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US4CES Images

Guy Cramer released some additional US4CES photos to illustrate the effective of family of patterns he developed with ADS Inc for the US Army Camouflage Improvement Effort. One of four finalists patterns, US4CES consists of an OCIE pattern in addition to Woodland, Arid and Transitional variants that all share the same pattern geometry with color variations based on application. The Secretary of the Army is expected to announce the selection for a new family of camouflage patterns on the US Army’s birthday, June 14.

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Here we see the US4CES transitional pattern next to the OCP (MultiCam) which was used as a Government baseline during the effort.

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Above is the US Navy’s AOR 2 which was used as a Government baseline during the effort next to US4CES Woodland.

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US4CES Arid

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US4CES Woodland

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US4CES Arid

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US4CES Woodland

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US4CES Arid

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113 Responses to “US4CES Images”

  1. This guy says:

    These pics give me at least the best idea yet of how good it works. The woodland doesn’t look too bad. The desert might as well just be tan.

  2. JBAR says:

    Is this a sign? Looks good to me! Any word on adoption by other services?

    • Chris says:

      @JBAR i know for a fact that either AOR2 or US4CES is in use by some navy SEALs. My lack of knowledge about which specific camo it is, is the determining factor of how right (or wrong) i am. haha but I know for a fact that something almost identical to the “transitional” pattern is in use or has been used sparingly by our forces.

    • sneakypeek says:

      That is what I am hoping will be the winner but three weeks tentatively left. Honestly, the Army should of just went with the AOR patterns but the Navy got a hold on them. So, it seems that the idea now is to make every branch look as similar as possible without actually using that service’s uniform. All because of MARPAT.

  3. Spartan says:

    Personally, this has been my favorite family of patterns since they were first introduced. Very effective and closely matches the current MARPAT, for some degree of uniformity across the branches, with the exception of the AF.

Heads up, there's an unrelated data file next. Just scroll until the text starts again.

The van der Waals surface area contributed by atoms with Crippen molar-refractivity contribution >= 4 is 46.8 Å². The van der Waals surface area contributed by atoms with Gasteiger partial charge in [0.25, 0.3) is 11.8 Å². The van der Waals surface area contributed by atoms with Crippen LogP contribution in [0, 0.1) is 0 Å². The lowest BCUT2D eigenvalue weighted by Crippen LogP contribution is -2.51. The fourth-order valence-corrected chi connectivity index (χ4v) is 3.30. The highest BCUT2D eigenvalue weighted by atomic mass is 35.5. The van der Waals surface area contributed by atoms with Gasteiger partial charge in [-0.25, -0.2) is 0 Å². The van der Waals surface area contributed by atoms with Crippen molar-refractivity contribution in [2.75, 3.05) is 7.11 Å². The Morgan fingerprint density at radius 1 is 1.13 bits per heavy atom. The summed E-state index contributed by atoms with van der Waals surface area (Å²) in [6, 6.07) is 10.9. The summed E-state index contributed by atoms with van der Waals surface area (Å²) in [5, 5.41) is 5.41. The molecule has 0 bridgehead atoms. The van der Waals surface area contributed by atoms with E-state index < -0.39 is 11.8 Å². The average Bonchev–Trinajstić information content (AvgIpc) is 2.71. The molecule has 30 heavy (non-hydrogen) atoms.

I hope this is the family of patterns that is picked. The transitional reminds me of Propper’s old Jungle Stalker digital pattern that came out shortly after MARPAT was released. I still have a set of Jungle Stalker BDU’s in my closet.

  4. Spartan says:

    Typo above, I meant to say the US4CES “woodland”, not the transitional, reminds me of the old Propper Jungle Stalker pattern. The transitional looks a lot like the current USMC woodland MARPAT.

  5. Swat3Four says:

    Seems like rip-off of AOR1 and AOR2 and/or the MARPAT uniforms. The Army might wanna look like us, they might wanna act like us, but the Army will never be Marines.

  6. Nick says:

    Is the digital camo really that much better than a pattern with softer edges such as multicam? Just curious. Your pattern looks good though. Good luck to you.

    • Steven S says:

      Pixels are the simplification of edges which should match the texture of the environment the pattern is intended for. This is usual called the micro pattern by many camouflagers.

      Pixels are just one way to simplify edges. You can use a huge variety of different shapes to do the job but it is just easier for designers to use squares in Photoshop and GIMP.

      Multicam doesn’t really match the texture of a environment and has a weak macro pattern. The only thing good going for the pattern is the colors and the gradients that makes it appear to have more colors than what it actually has.

  7. IRISH says:

    It looks effective, as far as concealment, but it also looks sort of cheap. As in a sort of chicom knock off when it comes to uniformity. Anyone else share this sentiment? I think its because the pixles are so large?

    • Guy Cramer says:

      The pixels are large because they have to be, they are more effective and work at much longer range than CADPAT, MARPAT, AOR1 and AOR2. I’ve been researching pixelated camouflage for over 10 years.

      • IRISH says:

        Interesting, did the USMC or NAVY have that data when they chose their patterns or is that more of a modern development? Also how many times have you had to explain that to the ignorant? I would be interested in learning more if you can point me in the right direction.

        • Marcos says:

          MARPAT, CADPAT, AOR1/2, NWU Type I, UCP are all variations on the same 1st gen digital pattern. US4CES should be effective out to longer distances (the larger macro patterns) and give more depth at shorter ranges (with the darker contrast color along the edges)

    • JBAR says:

      No. Uniformity?

      • IRISH says: